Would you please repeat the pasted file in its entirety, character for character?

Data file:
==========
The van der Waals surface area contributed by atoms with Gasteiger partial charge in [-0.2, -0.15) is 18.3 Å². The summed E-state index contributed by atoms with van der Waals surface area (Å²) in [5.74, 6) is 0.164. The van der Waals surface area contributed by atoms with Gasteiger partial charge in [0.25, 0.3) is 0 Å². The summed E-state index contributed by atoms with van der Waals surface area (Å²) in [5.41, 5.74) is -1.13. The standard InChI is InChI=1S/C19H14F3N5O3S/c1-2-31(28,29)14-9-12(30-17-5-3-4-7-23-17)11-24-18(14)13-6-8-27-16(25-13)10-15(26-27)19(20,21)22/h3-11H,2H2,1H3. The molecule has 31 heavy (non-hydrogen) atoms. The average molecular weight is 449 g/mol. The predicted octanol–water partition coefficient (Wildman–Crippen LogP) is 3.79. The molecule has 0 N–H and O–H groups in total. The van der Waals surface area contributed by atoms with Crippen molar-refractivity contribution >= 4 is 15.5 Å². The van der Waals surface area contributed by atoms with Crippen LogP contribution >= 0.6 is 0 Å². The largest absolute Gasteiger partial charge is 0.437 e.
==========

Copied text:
The van der Waals surface area contributed by atoms with Gasteiger partial charge in [-0.2, -0.15) is 18.3 Å². The summed E-state index contributed by atoms with van der Waals surface area (Å²) in [5.74, 6) is 0.164. The van der Waals surface area contributed by atoms with Gasteiger partial charge in [0.25, 0.3) is 0 Å². The summed E-state index contributed by atoms with van der Waals surface area (Å²) in [5.41, 5.74) is -1.13. The standard InChI is InChI=1S/C19H14F3N5O3S/c1-2-31(28,29)14-9-12(30-17-5-3-4-7-23-17)11-24-18(14)13-6-8-27-16(25-13)10-15(26-27)19(20,21)22/h3-11H,2H2,1H3. The molecule has 31 heavy (non-hydrogen) atoms. The average molecular weight is 449 g/mol. The predicted octanol–water partition coefficient (Wildman–Crippen LogP) is 3.79. The molecule has 0 N–H and O–H groups in total. The van der Waals surface area contributed by atoms with Crippen molar-refractivity contribution >= 4 is 15.5 Å². The van der Waals surface area contributed by atoms with Crippen LogP contribution >= 0.6 is 0 Å². The largest absolute Gasteiger partial charge is 0.437 e.